Tuna study hints Fukushima plant still emits radiation
For years, Health Canada has been recommending limits on the amount of tuna people should eat to avoid mercury poisoning.
The general advice is to consume no more than 150 grams per week of either tuna, shark, swordfish, escolar, marlin, or orange roughy.
However as the Straight has previously reported, Health Canada has not gotten too worked up about radiation levels in tuna as a result of the Fukushima nuclear accident.
This is in spite of a recent article on the Forbes website about a Pacific bluefin tuna study. It hints that radiation may still be spewing from the damaged Fukushima nuclear reactors into the Pacific Ocean.
Forbes staff writer Monte Burke notes the study's conclusion that tuna excrete radiation from muscle tissue as they swim to California.
Here's what's disturbing: these migratory fish continue showing up with radiation in their bodies after crossing the ocean.
"That means, ultimately, that there is still a high level of radiation in the waters near the Fukushima plant most likely because, as marine chemist, Ken Buessler, asserts, the plant is still leaking radiation into the ocean nearly two years later," Burke writes.
Feb 21, 2013 at 9:30pm
How many times do we have to go over this? Radiation is energy. It is not excreted; it does not accumulate in tissue; it is not something that can “leak into the ocean”. What was released from Fukushima was radioactive material. There is a difference, and no article that fails to distinguish between the two can be considered credible from a scientific standpoint.
Feb 21, 2013 at 10:53pm
ACME: With respect, if there is a crack in shielding, it is not improper, in an article written in layman's terms, to say that radiation "leaked" through.
Also, when radioactive water or another liquid finds its way into the ocean, it verges on the anal to find fault with a nonscientific article that says radiation is "leaking into the ocean".
Unless, of course, it is important to you to be technically correct, which, as Hermes' boss in <em>Futurama</em>, Bureaucrat 1.0, says, is "the best kind of correct".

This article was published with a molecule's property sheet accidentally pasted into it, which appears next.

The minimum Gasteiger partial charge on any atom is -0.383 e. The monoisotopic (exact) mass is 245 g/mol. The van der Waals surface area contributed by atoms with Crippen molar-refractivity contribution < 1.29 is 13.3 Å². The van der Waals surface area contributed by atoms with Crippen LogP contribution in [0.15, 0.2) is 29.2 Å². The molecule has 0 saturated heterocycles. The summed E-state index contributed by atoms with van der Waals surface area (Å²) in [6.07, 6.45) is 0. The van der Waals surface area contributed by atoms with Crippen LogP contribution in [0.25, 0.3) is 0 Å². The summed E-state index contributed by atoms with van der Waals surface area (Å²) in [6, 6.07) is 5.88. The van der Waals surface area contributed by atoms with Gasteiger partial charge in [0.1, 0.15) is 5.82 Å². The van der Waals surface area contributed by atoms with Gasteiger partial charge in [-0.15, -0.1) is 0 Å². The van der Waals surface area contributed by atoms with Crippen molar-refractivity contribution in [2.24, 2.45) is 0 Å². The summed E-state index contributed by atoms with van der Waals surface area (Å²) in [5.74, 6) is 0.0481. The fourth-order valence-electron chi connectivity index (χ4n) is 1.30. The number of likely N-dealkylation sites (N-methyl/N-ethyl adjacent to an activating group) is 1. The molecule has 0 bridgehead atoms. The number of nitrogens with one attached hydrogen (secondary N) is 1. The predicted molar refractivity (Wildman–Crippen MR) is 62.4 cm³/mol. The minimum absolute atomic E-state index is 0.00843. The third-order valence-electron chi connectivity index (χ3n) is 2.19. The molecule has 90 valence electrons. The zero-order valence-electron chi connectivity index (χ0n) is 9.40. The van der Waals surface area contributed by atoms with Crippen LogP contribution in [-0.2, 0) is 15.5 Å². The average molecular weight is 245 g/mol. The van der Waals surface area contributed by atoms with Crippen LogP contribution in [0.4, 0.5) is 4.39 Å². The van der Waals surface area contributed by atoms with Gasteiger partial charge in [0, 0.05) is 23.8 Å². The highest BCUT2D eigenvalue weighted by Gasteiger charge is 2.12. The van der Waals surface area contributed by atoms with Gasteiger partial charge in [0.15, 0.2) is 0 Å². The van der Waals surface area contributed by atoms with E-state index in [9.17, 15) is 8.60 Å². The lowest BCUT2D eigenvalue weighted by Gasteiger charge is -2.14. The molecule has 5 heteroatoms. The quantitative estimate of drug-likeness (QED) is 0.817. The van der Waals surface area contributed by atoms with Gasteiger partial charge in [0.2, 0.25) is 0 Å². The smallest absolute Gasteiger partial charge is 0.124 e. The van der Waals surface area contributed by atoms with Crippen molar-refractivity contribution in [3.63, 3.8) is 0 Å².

Feb 22, 2013 at 2:49am
Radiation does accumulate in tissue - hot particles are a good example. There are some good pics on the Fairewinds.com site of hot particles lodged in the lung tissue of an ape.
With fish, one has to consider bio-accumulation and bio-magnification.
Transport vectors for radiation include ocean, rain, mist, snow, pollen, ocean spray, air - many ways it can get to you. These are man-made particles that never go away, some for billions of years. One single ingested hot particle can do damage. (People on the West Coast were getting about 6 particles each a day during March and April, 2011).
Radiation definitely is leaking into the ocean - big time. The Kuroshio Current will carry it to Alaska and beyond - a mix of over 250 different isotopes. Latest results show they don't so much dissipate as get suspended in ocean water - and that includes Cesium-134 and Cesium-137.
Seals around Alaska are apparently showing signs.
Measurement of fish would have to carried out using a scintillating spectrometer - an expensive test. A geiger counter would only give external readings and not what the fish actually contains in terms of radionuclides.
Feb 23, 2013 at 9:42am
Who in the world is giving thumbs down to martin and dvcon?? Don't know enough to verify comments, but make good sense and well presented.